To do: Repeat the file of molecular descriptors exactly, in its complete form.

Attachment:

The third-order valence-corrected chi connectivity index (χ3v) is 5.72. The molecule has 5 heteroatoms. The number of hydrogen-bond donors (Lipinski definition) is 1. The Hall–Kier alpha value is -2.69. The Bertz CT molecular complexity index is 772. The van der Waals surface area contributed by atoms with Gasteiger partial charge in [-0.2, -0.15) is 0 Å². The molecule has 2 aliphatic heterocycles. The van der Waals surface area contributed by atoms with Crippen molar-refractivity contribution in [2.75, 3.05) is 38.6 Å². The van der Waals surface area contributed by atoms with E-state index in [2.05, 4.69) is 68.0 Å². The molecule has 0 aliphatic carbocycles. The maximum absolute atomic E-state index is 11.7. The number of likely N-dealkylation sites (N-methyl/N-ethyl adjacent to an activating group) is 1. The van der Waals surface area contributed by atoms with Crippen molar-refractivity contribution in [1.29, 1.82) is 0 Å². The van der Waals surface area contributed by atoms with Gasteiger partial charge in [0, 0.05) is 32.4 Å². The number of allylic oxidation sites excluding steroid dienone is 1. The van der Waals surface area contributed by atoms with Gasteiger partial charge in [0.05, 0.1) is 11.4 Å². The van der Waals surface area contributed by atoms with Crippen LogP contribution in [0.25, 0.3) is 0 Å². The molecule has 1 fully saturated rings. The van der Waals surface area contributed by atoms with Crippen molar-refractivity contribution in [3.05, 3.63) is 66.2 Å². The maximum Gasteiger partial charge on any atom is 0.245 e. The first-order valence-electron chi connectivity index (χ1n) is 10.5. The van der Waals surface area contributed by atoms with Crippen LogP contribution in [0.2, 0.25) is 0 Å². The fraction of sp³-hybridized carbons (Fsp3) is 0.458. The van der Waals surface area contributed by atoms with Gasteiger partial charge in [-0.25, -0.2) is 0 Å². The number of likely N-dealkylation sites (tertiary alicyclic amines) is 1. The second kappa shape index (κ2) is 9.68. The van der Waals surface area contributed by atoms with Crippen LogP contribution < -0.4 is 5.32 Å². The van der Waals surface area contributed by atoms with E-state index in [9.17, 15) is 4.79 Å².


The third-order valence-corrected chi connectivity index (χ3v) is 5.72. The molecule has 5 heteroatoms. The number of hydrogen-bond donors (Lipinski definition) is 1. The Hall–Kier alpha value is -2.69. The Bertz CT molecular complexity index is 772. The van der Waals surface area contributed by atoms with Gasteiger partial charge in [-0.2, -0.15) is 0 Å². The molecule has 2 aliphatic heterocycles. The van der Waals surface area contributed by atoms with Crippen molar-refractivity contribution in [2.75, 3.05) is 38.6 Å². The van der Waals surface area contributed by atoms with E-state index in [2.05, 4.69) is 68.0 Å². The molecule has 0 aliphatic carbocycles. The maximum absolute atomic E-state index is 11.7. The number of likely N-dealkylation sites (N-methyl/N-ethyl adjacent to an activating group) is 1. The van der Waals surface area contributed by atoms with Crippen molar-refractivity contribution in [1.29, 1.82) is 0 Å². The van der Waals surface area contributed by atoms with Gasteiger partial charge in [0, 0.05) is 32.4 Å². The number of allylic oxidation sites excluding steroid dienone is 1. The van der Waals surface area contributed by atoms with Gasteiger partial charge in [0.05, 0.1) is 11.4 Å². The van der Waals surface area contributed by atoms with Crippen LogP contribution in [0.25, 0.3) is 0 Å². The molecule has 1 fully saturated rings. The van der Waals surface area contributed by atoms with Crippen molar-refractivity contribution in [3.05, 3.63) is 66.2 Å². The maximum Gasteiger partial charge on any atom is 0.245 e. The first-order valence-electron chi connectivity index (χ1n) is 10.5. The van der Waals surface area contributed by atoms with Crippen LogP contribution in [0.2, 0.25) is 0 Å². The fraction of sp³-hybridized carbons (Fsp3) is 0.458. The van der Waals surface area contributed by atoms with Gasteiger partial charge in [-0.25, -0.2) is 0 Å². The number of likely N-dealkylation sites (tertiary alicyclic amines) is 1. The second kappa shape index (κ2) is 9.68. The van der Waals surface area contributed by atoms with Crippen LogP contribution < -0.4 is 5.32 Å². The van der Waals surface area contributed by atoms with E-state index in [9.17, 15) is 4.79 Å².